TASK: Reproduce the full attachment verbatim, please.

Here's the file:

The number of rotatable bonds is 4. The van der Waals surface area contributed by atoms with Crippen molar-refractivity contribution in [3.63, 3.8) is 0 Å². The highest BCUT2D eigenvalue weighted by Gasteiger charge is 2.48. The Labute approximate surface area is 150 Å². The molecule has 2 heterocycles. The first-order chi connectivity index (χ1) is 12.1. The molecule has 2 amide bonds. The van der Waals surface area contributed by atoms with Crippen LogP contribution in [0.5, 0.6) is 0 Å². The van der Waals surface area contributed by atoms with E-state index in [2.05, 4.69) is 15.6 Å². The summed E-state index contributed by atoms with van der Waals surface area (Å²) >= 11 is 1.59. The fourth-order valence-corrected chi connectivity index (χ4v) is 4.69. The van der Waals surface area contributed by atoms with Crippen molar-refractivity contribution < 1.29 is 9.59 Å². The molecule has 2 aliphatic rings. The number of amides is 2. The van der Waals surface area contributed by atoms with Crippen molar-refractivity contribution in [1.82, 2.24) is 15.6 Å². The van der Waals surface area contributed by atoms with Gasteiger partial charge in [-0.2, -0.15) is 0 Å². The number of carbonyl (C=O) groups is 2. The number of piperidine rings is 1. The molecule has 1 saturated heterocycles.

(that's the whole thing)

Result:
The number of rotatable bonds is 4. The van der Waals surface area contributed by atoms with Crippen molar-refractivity contribution in [3.63, 3.8) is 0 Å². The highest BCUT2D eigenvalue weighted by Gasteiger charge is 2.48. The Labute approximate surface area is 150 Å². The molecule has 2 heterocycles. The first-order chi connectivity index (χ1) is 12.1. The molecule has 2 amide bonds. The van der Waals surface area contributed by atoms with Crippen LogP contribution in [0.5, 0.6) is 0 Å². The van der Waals surface area contributed by atoms with E-state index in [2.05, 4.69) is 15.6 Å². The summed E-state index contributed by atoms with van der Waals surface area (Å²) >= 11 is 1.59. The fourth-order valence-corrected chi connectivity index (χ4v) is 4.69. The van der Waals surface area contributed by atoms with Crippen molar-refractivity contribution < 1.29 is 9.59 Å². The molecule has 2 aliphatic rings. The number of amides is 2. The van der Waals surface area contributed by atoms with Crippen molar-refractivity contribution in [1.82, 2.24) is 15.6 Å². The van der Waals surface area contributed by atoms with Gasteiger partial charge in [-0.2, -0.15) is 0 Å². The number of carbonyl (C=O) groups is 2. The number of piperidine rings is 1. The molecule has 1 saturated heterocycles.